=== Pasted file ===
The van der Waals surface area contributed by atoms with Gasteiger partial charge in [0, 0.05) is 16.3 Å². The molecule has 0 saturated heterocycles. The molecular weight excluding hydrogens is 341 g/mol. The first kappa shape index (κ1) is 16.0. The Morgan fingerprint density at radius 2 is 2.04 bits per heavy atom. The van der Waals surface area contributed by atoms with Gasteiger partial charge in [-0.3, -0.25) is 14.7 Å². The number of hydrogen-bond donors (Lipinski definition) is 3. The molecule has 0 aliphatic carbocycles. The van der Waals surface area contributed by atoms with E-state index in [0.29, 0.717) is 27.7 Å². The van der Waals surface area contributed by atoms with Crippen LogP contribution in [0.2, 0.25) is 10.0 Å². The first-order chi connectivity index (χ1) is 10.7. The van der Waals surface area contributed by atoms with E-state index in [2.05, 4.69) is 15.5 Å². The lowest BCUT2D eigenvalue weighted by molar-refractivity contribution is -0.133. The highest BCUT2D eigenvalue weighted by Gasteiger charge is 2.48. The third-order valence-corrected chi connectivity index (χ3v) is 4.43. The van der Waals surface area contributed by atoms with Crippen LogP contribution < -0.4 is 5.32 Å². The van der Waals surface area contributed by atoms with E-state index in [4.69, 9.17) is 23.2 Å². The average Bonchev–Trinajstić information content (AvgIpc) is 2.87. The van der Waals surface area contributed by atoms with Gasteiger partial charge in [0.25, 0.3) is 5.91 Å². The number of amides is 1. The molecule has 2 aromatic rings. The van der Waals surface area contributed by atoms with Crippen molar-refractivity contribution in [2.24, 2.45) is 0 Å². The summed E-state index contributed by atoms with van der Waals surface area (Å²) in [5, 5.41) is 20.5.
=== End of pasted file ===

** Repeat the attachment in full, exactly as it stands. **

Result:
The van der Waals surface area contributed by atoms with Gasteiger partial charge in [0, 0.05) is 16.3 Å². The molecule has 0 saturated heterocycles. The molecular weight excluding hydrogens is 341 g/mol. The first kappa shape index (κ1) is 16.0. The Morgan fingerprint density at radius 2 is 2.04 bits per heavy atom. The van der Waals surface area contributed by atoms with Gasteiger partial charge in [-0.3, -0.25) is 14.7 Å². The number of hydrogen-bond donors (Lipinski definition) is 3. The molecule has 0 aliphatic carbocycles. The van der Waals surface area contributed by atoms with E-state index in [0.29, 0.717) is 27.7 Å². The van der Waals surface area contributed by atoms with Crippen LogP contribution in [0.2, 0.25) is 10.0 Å². The first-order chi connectivity index (χ1) is 10.7. The van der Waals surface area contributed by atoms with E-state index in [2.05, 4.69) is 15.5 Å². The lowest BCUT2D eigenvalue weighted by molar-refractivity contribution is -0.133. The highest BCUT2D eigenvalue weighted by Gasteiger charge is 2.48. The third-order valence-corrected chi connectivity index (χ3v) is 4.43. The van der Waals surface area contributed by atoms with Crippen LogP contribution < -0.4 is 5.32 Å². The van der Waals surface area contributed by atoms with E-state index in [4.69, 9.17) is 23.2 Å². The average Bonchev–Trinajstić information content (AvgIpc) is 2.87. The van der Waals surface area contributed by atoms with Gasteiger partial charge in [0.25, 0.3) is 5.91 Å². The number of amides is 1. The molecule has 2 aromatic rings. The van der Waals surface area contributed by atoms with Crippen molar-refractivity contribution in [2.24, 2.45) is 0 Å². The summed E-state index contributed by atoms with van der Waals surface area (Å²) in [5, 5.41) is 20.5.